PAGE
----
less knowledgeable labor     settings
                              The economy
 Labor productivity
  changes                     Government health
                               care payment policies
          Demand data continued -

 Where will the necessary information come

 Is there a single source of information for all
 health professions?
     Sources of Demand Data
 Virginia Employment Commission
 Occupational Forecasts by the BLS
 U.S. Census projections
 Forecasting models for both MDs and
  nurses are available through HRSA
  Bureau of Health Professions
 Employer surveys
        ROI for collecting demand data

 Employer surveys –
  Industry-specific information based on Virginia employers
  Ability to collect exactly the information needed to
   address Virginia policy issues
  Benchmark metrics are valued by employers - e.g.
   vacancy rates, turnover rates, weeks-to-fill, etc.
  Ability to do sector and geographic analyses to pinpoint
   problem areas in the Commonwealth
  Ability to match supply characteristics with industry
   sectors to identify potential problems areas -e.g. expected
   retirement rates in hospitals vs other employment settings
      Supply and demand comparisons

 What is the best way of assessing shortage,
 surplus or balance in various healthcare
 workforce groups?

 Depends on your philosophy, data
  availability, and/or analysis capabilities
When is it a shortage?

 “Economic Demand” model –

 When the total number of providers
 available and willing to work at a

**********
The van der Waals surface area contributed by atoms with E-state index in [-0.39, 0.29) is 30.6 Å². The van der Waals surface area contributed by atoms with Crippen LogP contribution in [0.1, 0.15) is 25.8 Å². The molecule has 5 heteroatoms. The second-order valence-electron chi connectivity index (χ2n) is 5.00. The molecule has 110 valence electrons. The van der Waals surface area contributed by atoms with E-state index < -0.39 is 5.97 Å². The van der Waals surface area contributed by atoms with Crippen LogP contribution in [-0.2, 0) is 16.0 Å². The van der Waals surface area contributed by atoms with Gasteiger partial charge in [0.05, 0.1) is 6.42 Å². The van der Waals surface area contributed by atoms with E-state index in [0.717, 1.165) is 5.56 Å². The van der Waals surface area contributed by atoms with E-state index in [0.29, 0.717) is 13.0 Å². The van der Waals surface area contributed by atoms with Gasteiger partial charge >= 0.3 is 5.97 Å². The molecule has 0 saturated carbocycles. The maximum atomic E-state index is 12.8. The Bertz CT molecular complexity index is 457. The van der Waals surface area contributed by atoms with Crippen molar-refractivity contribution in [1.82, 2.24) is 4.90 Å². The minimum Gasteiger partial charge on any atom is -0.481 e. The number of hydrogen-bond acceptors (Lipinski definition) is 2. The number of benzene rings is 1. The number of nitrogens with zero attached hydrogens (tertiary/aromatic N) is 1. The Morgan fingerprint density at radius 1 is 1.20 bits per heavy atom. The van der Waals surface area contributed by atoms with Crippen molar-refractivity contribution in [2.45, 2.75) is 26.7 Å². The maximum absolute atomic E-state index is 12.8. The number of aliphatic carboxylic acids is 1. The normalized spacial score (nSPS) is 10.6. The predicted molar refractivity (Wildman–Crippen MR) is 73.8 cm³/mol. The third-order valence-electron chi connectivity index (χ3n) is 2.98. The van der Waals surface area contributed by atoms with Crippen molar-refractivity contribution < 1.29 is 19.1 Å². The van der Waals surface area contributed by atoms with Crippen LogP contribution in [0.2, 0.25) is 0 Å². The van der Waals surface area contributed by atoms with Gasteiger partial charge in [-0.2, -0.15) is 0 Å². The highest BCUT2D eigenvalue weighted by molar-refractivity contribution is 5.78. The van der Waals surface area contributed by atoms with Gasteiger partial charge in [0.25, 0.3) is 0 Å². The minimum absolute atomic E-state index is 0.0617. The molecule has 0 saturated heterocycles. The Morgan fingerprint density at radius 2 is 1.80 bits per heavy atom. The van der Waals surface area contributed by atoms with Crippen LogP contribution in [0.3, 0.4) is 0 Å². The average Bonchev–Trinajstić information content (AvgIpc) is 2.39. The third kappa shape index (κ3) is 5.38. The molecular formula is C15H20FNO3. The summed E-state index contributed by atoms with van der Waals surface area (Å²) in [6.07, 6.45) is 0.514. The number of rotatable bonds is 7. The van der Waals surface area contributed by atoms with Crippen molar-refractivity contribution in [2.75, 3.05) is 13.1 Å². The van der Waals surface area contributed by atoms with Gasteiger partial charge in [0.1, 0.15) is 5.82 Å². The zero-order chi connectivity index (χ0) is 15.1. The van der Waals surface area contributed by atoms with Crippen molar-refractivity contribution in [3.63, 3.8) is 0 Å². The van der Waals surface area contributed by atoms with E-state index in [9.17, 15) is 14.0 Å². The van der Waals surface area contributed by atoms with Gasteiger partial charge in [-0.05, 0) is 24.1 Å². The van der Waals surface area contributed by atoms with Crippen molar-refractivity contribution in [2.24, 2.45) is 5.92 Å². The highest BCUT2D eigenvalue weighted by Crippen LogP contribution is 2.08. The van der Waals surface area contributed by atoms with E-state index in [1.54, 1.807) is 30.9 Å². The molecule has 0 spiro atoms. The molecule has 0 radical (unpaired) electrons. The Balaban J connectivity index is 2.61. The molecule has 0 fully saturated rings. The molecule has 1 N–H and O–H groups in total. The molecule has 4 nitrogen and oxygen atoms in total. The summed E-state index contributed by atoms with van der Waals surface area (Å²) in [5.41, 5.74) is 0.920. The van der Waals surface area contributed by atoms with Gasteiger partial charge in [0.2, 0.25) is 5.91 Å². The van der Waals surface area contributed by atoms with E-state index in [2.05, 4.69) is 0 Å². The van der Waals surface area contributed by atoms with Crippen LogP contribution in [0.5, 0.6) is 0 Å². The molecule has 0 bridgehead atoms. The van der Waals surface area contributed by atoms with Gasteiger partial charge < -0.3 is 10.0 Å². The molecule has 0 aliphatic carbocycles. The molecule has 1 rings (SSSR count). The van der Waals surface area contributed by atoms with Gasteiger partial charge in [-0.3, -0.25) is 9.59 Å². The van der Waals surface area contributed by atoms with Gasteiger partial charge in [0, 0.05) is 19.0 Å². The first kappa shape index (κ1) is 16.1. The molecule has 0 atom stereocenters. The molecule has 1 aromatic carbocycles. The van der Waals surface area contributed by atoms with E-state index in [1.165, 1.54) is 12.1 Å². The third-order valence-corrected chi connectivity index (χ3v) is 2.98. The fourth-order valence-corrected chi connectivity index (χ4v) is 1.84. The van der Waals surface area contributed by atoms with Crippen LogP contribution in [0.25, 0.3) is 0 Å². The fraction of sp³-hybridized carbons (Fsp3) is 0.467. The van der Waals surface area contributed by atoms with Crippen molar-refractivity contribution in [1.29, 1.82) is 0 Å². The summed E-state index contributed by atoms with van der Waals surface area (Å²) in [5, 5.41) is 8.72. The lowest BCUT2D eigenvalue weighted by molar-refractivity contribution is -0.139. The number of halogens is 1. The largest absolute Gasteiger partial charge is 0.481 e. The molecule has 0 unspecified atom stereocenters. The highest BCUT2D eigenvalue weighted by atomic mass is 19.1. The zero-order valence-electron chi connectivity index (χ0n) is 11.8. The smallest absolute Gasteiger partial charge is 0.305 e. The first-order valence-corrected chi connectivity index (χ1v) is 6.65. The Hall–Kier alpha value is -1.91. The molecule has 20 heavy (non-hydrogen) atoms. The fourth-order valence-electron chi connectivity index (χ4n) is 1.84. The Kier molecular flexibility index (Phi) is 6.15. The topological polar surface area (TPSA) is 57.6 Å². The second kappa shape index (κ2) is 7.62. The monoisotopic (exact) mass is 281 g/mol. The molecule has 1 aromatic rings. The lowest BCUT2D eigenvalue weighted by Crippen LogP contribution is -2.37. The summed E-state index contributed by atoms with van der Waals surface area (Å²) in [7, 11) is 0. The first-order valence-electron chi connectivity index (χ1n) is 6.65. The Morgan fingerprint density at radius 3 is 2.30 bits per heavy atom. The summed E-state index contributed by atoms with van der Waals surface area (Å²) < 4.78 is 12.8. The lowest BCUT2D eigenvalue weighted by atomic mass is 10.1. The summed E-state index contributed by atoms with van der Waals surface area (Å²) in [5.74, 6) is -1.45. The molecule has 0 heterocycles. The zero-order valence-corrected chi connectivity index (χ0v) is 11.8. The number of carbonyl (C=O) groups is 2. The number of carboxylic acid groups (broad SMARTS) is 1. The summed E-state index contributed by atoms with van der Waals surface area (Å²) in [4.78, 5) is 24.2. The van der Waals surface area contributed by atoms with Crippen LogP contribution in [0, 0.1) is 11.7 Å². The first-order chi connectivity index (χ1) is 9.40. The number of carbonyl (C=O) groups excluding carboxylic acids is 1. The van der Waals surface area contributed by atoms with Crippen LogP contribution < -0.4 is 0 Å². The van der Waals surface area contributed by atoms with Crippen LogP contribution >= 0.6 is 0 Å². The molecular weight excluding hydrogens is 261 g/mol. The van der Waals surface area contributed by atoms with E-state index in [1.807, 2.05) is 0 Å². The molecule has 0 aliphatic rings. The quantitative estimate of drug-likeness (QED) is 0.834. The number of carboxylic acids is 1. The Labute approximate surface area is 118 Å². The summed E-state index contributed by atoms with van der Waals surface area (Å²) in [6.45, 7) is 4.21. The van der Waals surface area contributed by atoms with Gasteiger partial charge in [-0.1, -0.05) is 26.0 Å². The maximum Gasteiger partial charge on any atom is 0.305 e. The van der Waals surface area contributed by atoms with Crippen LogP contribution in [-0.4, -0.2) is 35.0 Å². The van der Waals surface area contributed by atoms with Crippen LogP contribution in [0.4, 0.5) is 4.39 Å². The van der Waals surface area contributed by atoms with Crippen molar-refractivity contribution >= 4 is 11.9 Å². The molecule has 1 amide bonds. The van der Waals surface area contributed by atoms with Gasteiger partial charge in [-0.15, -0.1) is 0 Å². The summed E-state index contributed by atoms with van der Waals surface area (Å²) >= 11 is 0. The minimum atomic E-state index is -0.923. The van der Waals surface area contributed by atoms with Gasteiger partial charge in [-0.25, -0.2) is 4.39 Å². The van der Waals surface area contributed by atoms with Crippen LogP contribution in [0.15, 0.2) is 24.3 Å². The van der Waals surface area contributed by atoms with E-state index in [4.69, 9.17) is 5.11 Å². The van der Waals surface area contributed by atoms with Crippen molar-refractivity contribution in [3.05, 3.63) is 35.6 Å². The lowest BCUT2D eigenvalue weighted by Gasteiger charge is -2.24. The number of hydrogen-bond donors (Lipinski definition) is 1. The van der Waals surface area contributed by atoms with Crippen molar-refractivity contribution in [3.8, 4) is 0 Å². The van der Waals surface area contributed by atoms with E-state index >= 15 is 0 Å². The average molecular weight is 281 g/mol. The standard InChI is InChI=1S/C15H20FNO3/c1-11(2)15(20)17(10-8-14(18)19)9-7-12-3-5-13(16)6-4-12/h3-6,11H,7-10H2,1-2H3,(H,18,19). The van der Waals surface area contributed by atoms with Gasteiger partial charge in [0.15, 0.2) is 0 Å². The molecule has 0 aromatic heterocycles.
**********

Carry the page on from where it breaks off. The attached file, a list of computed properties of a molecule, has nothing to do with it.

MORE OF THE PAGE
specific wage is smaller than the total
 number of providers that employers or
 clients want to hire at that wage.
When is it a shortage?

 “Need” model –

 When the total number of providers
 available is smaller than the total
 number of providers needed to meet
 the healthcare needs of the population.
                  Forecasting the future

 By the time you have current supply data
 and current demand data in hand, it is
 already out of date.
    It tells you where you have been.

 Forecasting is the “Holy Grail” of workforce
    It tells you where you are headed – maybe.
       Methods of forecasting supply

 Historical trends
 Manpower to population ratios
 Econometric (“through-put”) models that
 examine all supply inputs and outputs
       Methods of forecasting demand

 Population ratio methods
 Service targets / standards
 Analysis of service utilization by population
 Econometric & simulation methods
            Bringing it together

The end result is a graph or table that
predicts, in a general way, what can be
expected if nothing changes.


Repetition is            Thousands


important!                           20



                                           2000    2005    2010    2015    2020
                RN Supply                  62427   69509   73428   74546   74396
                Excess or Shortage         629     931     -2046   -8868   -17924
                RN Demand                  61798   68578   75474   83414   92320

 Much to do at the beginning
 Success is heavily dependent on strong
  collaboration among stakeholders
 Long-term gains include:
  Technology   upgrades for some boards
  Better operational and administrative efficiency

  A better informed legislature

  A factual basis for policy and spending decisions

  Regular updates of progress toward policy goals

Thank you.